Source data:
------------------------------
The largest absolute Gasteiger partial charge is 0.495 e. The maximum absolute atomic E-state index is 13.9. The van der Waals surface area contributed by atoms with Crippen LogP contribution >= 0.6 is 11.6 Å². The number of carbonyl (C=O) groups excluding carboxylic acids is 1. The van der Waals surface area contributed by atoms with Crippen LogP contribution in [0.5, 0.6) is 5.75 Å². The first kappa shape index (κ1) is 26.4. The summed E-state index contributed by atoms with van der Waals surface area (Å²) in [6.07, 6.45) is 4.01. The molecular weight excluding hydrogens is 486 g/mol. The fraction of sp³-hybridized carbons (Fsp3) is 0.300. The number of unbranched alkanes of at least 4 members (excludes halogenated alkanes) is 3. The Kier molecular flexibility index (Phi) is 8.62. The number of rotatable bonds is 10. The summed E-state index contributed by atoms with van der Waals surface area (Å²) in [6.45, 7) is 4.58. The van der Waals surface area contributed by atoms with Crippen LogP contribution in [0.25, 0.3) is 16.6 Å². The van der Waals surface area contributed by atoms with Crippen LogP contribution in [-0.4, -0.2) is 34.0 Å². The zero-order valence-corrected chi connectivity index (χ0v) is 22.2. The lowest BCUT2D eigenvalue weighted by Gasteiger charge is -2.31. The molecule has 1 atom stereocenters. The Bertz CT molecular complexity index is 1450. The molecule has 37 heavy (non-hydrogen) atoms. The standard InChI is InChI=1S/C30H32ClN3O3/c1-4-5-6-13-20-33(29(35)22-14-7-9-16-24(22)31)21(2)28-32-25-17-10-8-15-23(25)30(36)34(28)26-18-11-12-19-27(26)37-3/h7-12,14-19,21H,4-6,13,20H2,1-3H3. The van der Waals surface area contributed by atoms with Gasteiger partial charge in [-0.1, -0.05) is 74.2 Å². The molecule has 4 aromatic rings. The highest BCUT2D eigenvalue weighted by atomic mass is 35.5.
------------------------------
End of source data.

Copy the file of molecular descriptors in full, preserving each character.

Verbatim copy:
The largest absolute Gasteiger partial charge is 0.495 e. The maximum absolute atomic E-state index is 13.9. The van der Waals surface area contributed by atoms with Crippen LogP contribution >= 0.6 is 11.6 Å². The number of carbonyl (C=O) groups excluding carboxylic acids is 1. The van der Waals surface area contributed by atoms with Crippen LogP contribution in [0.5, 0.6) is 5.75 Å². The first kappa shape index (κ1) is 26.4. The summed E-state index contributed by atoms with van der Waals surface area (Å²) in [6.07, 6.45) is 4.01. The molecular weight excluding hydrogens is 486 g/mol. The fraction of sp³-hybridized carbons (Fsp3) is 0.300. The number of unbranched alkanes of at least 4 members (excludes halogenated alkanes) is 3. The Kier molecular flexibility index (Phi) is 8.62. The number of rotatable bonds is 10. The summed E-state index contributed by atoms with van der Waals surface area (Å²) in [6.45, 7) is 4.58. The van der Waals surface area contributed by atoms with Crippen LogP contribution in [0.25, 0.3) is 16.6 Å². The van der Waals surface area contributed by atoms with Crippen LogP contribution in [-0.4, -0.2) is 34.0 Å². The zero-order valence-corrected chi connectivity index (χ0v) is 22.2. The lowest BCUT2D eigenvalue weighted by Gasteiger charge is -2.31. The molecule has 1 atom stereocenters. The Bertz CT molecular complexity index is 1450. The molecule has 37 heavy (non-hydrogen) atoms. The standard InChI is InChI=1S/C30H32ClN3O3/c1-4-5-6-13-20-33(29(35)22-14-7-9-16-24(22)31)21(2)28-32-25-17-10-8-15-23(25)30(36)34(28)26-18-11-12-19-27(26)37-3/h7-12,14-19,21H,4-6,13,20H2,1-3H3. The van der Waals surface area contributed by atoms with Gasteiger partial charge in [-0.1, -0.05) is 74.2 Å². The molecule has 4 aromatic rings. The highest BCUT2D eigenvalue weighted by atomic mass is 35.5.